Posts Tagged ‘indonesian food’

Jakarta Day 2: Sunday, July 16, 2017


A mango-coconut-lime smoothie, or what I prefer to call “Tronia.” This is my obscure Star Trek reference for the day . . .

Now that I am in Jakarta my blog posts will be a bit different. I am actually writing up all of the posts as one document, which I will continue to edit throughout my journey before starting to post them. I am trying to write them as much “in the moment” as I can to retain how I feel about each experience, yet some days I am skipping over to get other moments of deeper feeling written before my memories fade. I want to retain as much of a chronological order as possible for these posts, so that you won’t be confused, so I am waiting to post them until they are all done. But although largely in order of what happened each day, they will become more topical as events reinforce each other. Some small details that aren’t enough to discuss on one day may add up to more important ideas later. So I’m not writing them in order, but will post them in order. Maybe it doesn’t make sense to you, but it will work for me.

So my first topic is the relationship between food and feeling “at home” in a country. I am all for trying out Indonesian dishes, within reason. I’m not about to eat something from a roadside stall where I can’t be sure of how hygienic it is, but if I’m reasonably sure it is safe, I’ll try it. But I also know that eating unfamiliar food for a long time can do more than test one’s intestinal fortitude. It can lead to major feelings of homesickness. On my LDS mission to southern Taiwan, my parents would send occasional care packages from home. I always requested foods such as buttermilk powder and maple flavoring that I couldn’t get in Taiwan, so that I could cook buttermilk pancakes with maple syrup. I really missed good pancakes, for some reason. All the other ingredients I could find, but not those two. Eating food from home from time to time helped me accept being a stranger in a strange land.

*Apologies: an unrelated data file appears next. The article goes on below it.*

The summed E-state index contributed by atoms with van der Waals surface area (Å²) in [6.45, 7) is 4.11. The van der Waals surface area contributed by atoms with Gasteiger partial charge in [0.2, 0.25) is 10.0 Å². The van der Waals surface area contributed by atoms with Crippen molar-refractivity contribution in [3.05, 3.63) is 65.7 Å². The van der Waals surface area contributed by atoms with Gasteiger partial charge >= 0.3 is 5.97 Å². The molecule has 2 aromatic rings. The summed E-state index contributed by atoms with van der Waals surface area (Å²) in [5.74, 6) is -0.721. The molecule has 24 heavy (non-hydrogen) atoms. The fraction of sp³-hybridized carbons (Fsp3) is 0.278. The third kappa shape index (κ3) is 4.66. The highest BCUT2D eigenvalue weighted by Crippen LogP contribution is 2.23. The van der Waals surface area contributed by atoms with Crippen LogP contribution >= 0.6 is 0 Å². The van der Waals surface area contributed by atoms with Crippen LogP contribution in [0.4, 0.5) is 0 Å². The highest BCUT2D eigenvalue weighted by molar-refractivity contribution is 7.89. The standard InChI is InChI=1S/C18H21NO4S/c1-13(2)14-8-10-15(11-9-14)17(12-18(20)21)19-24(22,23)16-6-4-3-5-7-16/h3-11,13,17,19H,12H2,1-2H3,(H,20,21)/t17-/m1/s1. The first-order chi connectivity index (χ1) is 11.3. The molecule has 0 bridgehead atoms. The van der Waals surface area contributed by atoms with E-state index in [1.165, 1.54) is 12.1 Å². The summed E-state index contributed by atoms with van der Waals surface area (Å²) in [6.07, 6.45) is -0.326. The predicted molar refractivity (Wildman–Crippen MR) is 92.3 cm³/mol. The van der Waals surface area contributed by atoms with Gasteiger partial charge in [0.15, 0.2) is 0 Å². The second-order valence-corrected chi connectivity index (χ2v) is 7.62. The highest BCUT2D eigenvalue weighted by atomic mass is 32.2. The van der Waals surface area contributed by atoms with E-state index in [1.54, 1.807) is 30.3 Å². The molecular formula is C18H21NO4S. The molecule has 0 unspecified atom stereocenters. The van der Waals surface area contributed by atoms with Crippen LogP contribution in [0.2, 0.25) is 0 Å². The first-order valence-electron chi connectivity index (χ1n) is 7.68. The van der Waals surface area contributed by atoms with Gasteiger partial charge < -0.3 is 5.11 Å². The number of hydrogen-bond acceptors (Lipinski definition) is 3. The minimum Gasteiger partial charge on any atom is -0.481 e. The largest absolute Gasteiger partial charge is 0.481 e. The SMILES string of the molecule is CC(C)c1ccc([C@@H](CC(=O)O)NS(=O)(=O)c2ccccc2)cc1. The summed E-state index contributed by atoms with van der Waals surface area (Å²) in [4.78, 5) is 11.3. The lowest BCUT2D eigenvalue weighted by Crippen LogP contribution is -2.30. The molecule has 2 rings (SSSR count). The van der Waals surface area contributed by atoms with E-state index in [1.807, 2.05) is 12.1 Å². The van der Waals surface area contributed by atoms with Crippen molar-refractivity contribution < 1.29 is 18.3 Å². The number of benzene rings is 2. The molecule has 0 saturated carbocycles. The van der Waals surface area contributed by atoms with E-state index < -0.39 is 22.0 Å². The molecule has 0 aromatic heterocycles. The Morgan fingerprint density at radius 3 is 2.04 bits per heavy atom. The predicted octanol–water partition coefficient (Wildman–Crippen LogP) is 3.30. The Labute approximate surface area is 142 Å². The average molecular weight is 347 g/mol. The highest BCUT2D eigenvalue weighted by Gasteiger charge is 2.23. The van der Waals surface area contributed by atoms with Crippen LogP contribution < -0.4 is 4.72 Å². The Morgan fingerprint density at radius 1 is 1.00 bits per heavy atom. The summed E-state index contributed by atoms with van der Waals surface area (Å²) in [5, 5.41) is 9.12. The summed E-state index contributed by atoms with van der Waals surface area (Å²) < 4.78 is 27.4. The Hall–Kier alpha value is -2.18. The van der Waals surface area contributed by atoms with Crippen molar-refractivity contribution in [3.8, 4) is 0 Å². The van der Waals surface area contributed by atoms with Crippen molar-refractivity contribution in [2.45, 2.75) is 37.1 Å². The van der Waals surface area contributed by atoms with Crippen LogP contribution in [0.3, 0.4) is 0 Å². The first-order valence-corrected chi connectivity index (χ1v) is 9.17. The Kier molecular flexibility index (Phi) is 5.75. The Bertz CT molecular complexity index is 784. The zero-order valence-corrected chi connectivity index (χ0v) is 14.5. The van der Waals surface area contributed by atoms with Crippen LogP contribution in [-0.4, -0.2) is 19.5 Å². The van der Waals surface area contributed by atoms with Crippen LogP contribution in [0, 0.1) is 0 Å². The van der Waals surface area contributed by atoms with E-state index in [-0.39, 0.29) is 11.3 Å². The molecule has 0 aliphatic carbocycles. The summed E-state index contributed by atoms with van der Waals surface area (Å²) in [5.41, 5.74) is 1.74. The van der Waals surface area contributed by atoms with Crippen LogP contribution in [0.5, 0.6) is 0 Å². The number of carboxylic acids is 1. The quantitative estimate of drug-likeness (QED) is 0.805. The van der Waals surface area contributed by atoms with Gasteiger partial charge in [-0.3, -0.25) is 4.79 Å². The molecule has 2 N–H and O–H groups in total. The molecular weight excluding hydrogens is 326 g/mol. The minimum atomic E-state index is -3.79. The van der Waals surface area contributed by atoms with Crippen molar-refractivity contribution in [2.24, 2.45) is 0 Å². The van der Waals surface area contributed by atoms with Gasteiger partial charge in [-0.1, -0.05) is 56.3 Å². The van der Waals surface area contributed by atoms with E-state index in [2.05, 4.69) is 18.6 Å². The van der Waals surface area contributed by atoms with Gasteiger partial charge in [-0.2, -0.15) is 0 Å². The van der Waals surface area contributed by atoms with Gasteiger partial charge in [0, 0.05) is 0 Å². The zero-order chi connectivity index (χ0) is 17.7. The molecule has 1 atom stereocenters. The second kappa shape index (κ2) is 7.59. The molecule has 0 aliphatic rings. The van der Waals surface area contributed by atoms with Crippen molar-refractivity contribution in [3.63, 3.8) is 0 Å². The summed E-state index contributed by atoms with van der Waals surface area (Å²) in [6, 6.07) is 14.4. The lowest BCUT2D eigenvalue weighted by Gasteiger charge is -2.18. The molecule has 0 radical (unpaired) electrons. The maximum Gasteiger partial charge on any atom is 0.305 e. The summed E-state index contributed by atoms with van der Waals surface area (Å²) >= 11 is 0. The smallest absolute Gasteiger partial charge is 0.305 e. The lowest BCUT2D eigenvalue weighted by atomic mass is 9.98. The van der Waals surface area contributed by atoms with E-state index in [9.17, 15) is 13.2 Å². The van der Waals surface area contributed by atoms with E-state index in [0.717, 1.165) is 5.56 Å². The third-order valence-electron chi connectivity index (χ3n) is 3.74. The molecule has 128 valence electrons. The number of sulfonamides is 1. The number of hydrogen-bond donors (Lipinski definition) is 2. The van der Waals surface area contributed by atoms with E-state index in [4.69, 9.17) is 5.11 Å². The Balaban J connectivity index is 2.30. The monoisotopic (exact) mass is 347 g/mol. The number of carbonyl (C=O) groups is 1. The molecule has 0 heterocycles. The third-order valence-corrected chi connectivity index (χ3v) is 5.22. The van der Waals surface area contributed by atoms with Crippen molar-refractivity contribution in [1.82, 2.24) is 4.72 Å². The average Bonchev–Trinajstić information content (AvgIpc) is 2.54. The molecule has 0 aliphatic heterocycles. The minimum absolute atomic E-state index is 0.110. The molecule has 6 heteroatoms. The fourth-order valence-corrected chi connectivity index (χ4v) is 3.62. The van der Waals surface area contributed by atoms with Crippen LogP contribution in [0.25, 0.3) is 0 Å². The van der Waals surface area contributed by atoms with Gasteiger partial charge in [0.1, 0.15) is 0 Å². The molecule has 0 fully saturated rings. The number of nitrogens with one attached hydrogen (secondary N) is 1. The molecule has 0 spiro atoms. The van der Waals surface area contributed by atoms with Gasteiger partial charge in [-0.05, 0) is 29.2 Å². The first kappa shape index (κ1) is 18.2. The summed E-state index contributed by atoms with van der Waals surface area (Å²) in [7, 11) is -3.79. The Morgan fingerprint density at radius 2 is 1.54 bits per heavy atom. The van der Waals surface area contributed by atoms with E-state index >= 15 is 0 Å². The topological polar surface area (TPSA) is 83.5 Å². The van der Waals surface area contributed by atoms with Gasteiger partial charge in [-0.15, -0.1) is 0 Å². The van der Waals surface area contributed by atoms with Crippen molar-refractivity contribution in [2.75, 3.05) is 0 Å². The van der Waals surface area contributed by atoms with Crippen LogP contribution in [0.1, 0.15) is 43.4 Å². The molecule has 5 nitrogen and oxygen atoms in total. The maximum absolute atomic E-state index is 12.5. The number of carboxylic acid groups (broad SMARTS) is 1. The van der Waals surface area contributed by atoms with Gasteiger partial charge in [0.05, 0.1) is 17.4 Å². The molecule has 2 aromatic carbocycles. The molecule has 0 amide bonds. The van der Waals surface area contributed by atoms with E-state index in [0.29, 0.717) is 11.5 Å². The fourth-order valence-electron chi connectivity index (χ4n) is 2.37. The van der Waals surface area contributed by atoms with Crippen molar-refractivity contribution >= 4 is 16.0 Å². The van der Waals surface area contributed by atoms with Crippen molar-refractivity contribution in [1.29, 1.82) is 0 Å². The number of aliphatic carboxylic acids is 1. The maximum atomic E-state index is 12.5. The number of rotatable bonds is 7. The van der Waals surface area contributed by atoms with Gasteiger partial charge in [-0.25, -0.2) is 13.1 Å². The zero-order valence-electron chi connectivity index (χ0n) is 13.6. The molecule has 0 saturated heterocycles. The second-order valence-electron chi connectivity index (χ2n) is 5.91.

And of all meals, breakfast seems to be the one I missed the most. Yes, I enjoyed the occasional sou bing you tyau (long scones like churros wrapped in a sesame bun and dipped into sweetened soy bean milk) or mantou (steamed bread) or even syi fan (runny rice), yet I still came back to pancakes with maple syrup as often as I could get the ingredients. I became a great pancake cook, even though I had never really made them at home. It’s funny what you miss, and how a little home comfort food can help you feel better.


The breakfast buffet at the La Meridien Hotel. They have a little bit of everything, and it is all good. I especially liked the smoothies.

The Le Meridién Hotel has an excellent buffet for breakfast. On my first morning in Jakarta, after not sleeping as long as I had hoped (I woke up about 4:00 because my body thought it should be daytime), I wandered downstairs to the buffet at 6:30. It was good to shower and feel refreshed, but a good breakfast also helped with the psychological stresses of jet lag. I appreciated that the buffet included Indonesian and American foods (as well as some Chinese, Japanese, and other nationalities) so that I could try new things as I wanted but still have some comfort foods from home. There were pancakes and waffles (with maple syrup), an egg bar, pastries and donuts, and an array of more exotic choices. I tried many small samples to see what was good.